When we think of German Shepherds (GSDs), the nobility of the breed can sometimes fool us into thinking that these powerful and highly intelligent dogs are somehow exempt from breed-related health troubles.
Alas, that’s not quite true. For all their resilience and adaptability, GSDs too have some common diseases that you should know about if one is — or about to be — a part of your family. Being knowledgeable about the breed can help you quickly take action, in case you ever suspect that your pet may be showing symptoms of the following disorders that are commonly associated with the hardy and hardworking GSD:
# 1: Hip Dysplasia
Canine Hip Dysplasia is a displacement between the thigh bone and the hip joint that often occurs in heavy-set dogs like German Shepherds. Typically, Hip Dysplasia is marked by progressive lameness or progressive pain and discomfort when walking. You may notice a reluctance to jump, take the stairs or do any activity that aggravates the pain. The dog can be standing with its hind legs planted close together or walking with a swaying gait that relieves some of the pressure.
The reason why a lot of vets encourage families to research the background of a German Shepherd puppy they are purchasing is this: as one of America’s most popular breeds, GSDs are often farmed by unethical breeders and Hip Dysplasia can be a genetically passed-on skeletal disease that is a result of irregular breeding circumstances.
The good news is Hip Dysplasia can be treated with physical therapy in less advanced cases or surgery, if the disorder has become aggravated.
# 2: Elbow Dysplasia
Though less common than Hip Dysplasia, a similar displacement can occur in the elbow joint of German Shepherds, making it difficult for the dogs to walk with without pain and discomfort.
The growth disturbance in the elbow joint can occur because of trauma, defect in cartilage growth, lack of exercise, food habits etc.
# 3: Perianal Fistula
Perianal fistula are tunnel like formations that occur around the anus. They may begin as small indentations and develop into an anomaly that surrounds the entire anal area, making it difficult for the dog to defecate. There may also be blood and pus present in the stools.
Perianal Fistula is a painful condition associated with the GSD breed, and often passes unnoticed in its early stages. Pet owners may first become aware of the problem when they discover a foul odor in the dog’s bedding, crate etc that is caused by pussy discharge coming from the affected area.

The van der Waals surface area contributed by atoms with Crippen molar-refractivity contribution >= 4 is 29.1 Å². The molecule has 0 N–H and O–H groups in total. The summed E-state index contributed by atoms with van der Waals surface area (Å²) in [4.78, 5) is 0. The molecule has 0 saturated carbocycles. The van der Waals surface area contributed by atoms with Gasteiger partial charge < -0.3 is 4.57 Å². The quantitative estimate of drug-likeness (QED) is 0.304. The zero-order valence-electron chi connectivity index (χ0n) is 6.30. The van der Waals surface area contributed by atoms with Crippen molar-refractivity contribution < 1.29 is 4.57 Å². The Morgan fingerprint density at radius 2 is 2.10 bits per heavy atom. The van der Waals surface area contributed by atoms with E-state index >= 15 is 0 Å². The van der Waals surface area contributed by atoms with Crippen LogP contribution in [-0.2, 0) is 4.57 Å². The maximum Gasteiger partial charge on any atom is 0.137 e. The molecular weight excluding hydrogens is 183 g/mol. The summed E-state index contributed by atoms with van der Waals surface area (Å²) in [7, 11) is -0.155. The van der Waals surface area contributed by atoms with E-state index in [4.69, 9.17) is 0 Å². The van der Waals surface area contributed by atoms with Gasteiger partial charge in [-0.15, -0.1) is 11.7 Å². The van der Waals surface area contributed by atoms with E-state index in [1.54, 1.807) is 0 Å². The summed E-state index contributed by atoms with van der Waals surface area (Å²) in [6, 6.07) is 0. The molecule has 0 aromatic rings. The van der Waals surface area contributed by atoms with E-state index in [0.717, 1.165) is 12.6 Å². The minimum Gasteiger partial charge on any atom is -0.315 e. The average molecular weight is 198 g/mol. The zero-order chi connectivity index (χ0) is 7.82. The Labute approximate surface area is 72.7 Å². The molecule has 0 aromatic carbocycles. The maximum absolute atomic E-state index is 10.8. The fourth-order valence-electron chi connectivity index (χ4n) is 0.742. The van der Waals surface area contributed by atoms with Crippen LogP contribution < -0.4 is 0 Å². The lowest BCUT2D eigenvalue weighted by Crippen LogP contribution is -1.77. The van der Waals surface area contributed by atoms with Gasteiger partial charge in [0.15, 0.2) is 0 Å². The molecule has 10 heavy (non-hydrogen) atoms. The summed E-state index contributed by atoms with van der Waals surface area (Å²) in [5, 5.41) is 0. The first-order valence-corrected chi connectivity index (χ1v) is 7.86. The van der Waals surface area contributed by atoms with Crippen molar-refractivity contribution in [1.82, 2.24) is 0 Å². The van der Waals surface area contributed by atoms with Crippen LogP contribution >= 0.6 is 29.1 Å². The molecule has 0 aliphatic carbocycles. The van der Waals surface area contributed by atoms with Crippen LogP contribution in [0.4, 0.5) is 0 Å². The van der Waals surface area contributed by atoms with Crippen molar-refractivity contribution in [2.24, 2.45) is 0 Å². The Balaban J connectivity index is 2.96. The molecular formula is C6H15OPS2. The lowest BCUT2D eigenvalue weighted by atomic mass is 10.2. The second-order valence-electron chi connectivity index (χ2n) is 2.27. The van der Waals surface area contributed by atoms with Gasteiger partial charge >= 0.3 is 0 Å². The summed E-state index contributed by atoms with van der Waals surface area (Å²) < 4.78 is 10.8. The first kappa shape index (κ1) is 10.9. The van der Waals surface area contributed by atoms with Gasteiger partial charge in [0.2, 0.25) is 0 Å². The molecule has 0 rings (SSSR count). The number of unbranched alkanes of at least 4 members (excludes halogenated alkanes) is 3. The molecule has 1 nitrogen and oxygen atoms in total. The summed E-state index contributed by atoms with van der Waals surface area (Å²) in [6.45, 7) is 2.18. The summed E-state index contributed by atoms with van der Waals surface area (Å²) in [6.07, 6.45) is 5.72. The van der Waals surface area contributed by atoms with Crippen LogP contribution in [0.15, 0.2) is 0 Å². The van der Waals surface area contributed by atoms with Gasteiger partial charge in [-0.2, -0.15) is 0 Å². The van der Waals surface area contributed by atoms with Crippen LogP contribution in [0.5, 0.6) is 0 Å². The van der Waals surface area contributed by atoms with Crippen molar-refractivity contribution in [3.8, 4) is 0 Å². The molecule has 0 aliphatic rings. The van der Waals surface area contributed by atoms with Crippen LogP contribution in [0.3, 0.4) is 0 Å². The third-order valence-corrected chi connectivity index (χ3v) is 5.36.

A variety of treatments are available if your pet is suffering from Perianal Fistula, and your vet will probably screen his or her diet as well for possible allergy reactions to any food substance.
# 4: Panosteitis
This condition is also known as `wandering lameness’, and it happens without warning, taking GDS owners by complete surprise. The shaft of one or more long bones in the leg gets impacted, and it typically affects younger GSDs of either sex that are still in the growing phase.
Rapid growth and a high protein/high calcium diet can be some of the principle causes of its sudden appearance, and Panosteitis can recur until the animals have reached the age of 2, or past their growing phase.
As the condition is associated with “growing pains” it resolves on its own. The best you can do is follow your vet’s advise on how to help your pet stay as comfortable and pain free as possible until the symptoms of Panosteitis dissipates.
# 5: Megaesophagus
Megaesophagus is a congenital problem which affects the esophagus’ ability to smoothly pass food down to the stomach. The esophagus muscles become limp, which prompts the dogs suffering from the condition to vomit up their food and become weak and sluggish from lack of nutrition. Aspiration pneumonia may also occur from the blocked food and liquid leaking into the lungs.
Megaesophagus requires a lifetime of care, and may involve liquid diets, elevated feeding etc. to make sure the animals receive sufficient nutrition and hydration to survive.